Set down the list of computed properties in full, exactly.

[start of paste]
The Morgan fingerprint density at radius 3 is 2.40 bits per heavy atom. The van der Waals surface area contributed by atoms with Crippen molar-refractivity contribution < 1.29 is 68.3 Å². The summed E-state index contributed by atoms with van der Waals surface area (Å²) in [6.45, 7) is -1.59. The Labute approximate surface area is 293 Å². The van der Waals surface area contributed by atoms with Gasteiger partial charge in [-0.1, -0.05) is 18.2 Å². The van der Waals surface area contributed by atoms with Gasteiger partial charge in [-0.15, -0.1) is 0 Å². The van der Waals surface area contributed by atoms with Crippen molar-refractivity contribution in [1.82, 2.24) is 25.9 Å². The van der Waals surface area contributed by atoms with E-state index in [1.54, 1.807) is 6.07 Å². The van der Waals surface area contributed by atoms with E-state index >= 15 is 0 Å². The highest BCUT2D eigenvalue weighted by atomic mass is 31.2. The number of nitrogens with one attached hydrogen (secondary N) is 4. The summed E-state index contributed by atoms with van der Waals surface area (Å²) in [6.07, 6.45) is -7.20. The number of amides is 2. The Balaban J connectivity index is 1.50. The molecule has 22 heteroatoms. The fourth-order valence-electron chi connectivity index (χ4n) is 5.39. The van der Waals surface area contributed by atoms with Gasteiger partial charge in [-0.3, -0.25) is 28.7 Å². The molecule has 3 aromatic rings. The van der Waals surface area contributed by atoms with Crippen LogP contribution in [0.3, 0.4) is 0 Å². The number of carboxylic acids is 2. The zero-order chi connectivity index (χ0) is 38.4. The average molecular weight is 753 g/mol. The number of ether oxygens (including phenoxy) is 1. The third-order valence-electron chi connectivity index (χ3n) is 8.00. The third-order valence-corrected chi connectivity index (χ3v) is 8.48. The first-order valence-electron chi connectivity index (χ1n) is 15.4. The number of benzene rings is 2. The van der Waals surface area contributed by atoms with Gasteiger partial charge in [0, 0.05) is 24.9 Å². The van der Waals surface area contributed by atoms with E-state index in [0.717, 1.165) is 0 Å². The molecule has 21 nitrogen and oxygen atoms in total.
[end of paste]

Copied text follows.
The Morgan fingerprint density at radius 3 is 2.40 bits per heavy atom. The van der Waals surface area contributed by atoms with Crippen molar-refractivity contribution < 1.29 is 68.3 Å². The summed E-state index contributed by atoms with van der Waals surface area (Å²) in [6.45, 7) is -1.59. The Labute approximate surface area is 293 Å². The van der Waals surface area contributed by atoms with Gasteiger partial charge in [-0.1, -0.05) is 18.2 Å². The van der Waals surface area contributed by atoms with Gasteiger partial charge in [-0.15, -0.1) is 0 Å². The van der Waals surface area contributed by atoms with Crippen molar-refractivity contribution in [1.82, 2.24) is 25.9 Å². The van der Waals surface area contributed by atoms with E-state index in [1.54, 1.807) is 6.07 Å². The van der Waals surface area contributed by atoms with E-state index >= 15 is 0 Å². The highest BCUT2D eigenvalue weighted by atomic mass is 31.2. The number of nitrogens with one attached hydrogen (secondary N) is 4. The summed E-state index contributed by atoms with van der Waals surface area (Å²) in [6.07, 6.45) is -7.20. The number of amides is 2. The Balaban J connectivity index is 1.50. The molecule has 22 heteroatoms. The fourth-order valence-electron chi connectivity index (χ4n) is 5.39. The van der Waals surface area contributed by atoms with Gasteiger partial charge in [-0.3, -0.25) is 28.7 Å². The molecule has 3 aromatic rings. The van der Waals surface area contributed by atoms with Crippen LogP contribution in [0.3, 0.4) is 0 Å². The number of carboxylic acids is 2. The zero-order chi connectivity index (χ0) is 38.4. The average molecular weight is 753 g/mol. The number of ether oxygens (including phenoxy) is 1. The third-order valence-electron chi connectivity index (χ3n) is 8.00. The third-order valence-corrected chi connectivity index (χ3v) is 8.48. The first-order valence-electron chi connectivity index (χ1n) is 15.4. The number of benzene rings is 2. The van der Waals surface area contributed by atoms with Gasteiger partial charge in [0, 0.05) is 24.9 Å². The van der Waals surface area contributed by atoms with E-state index in [0.717, 1.165) is 0 Å². The molecule has 21 nitrogen and oxygen atoms in total.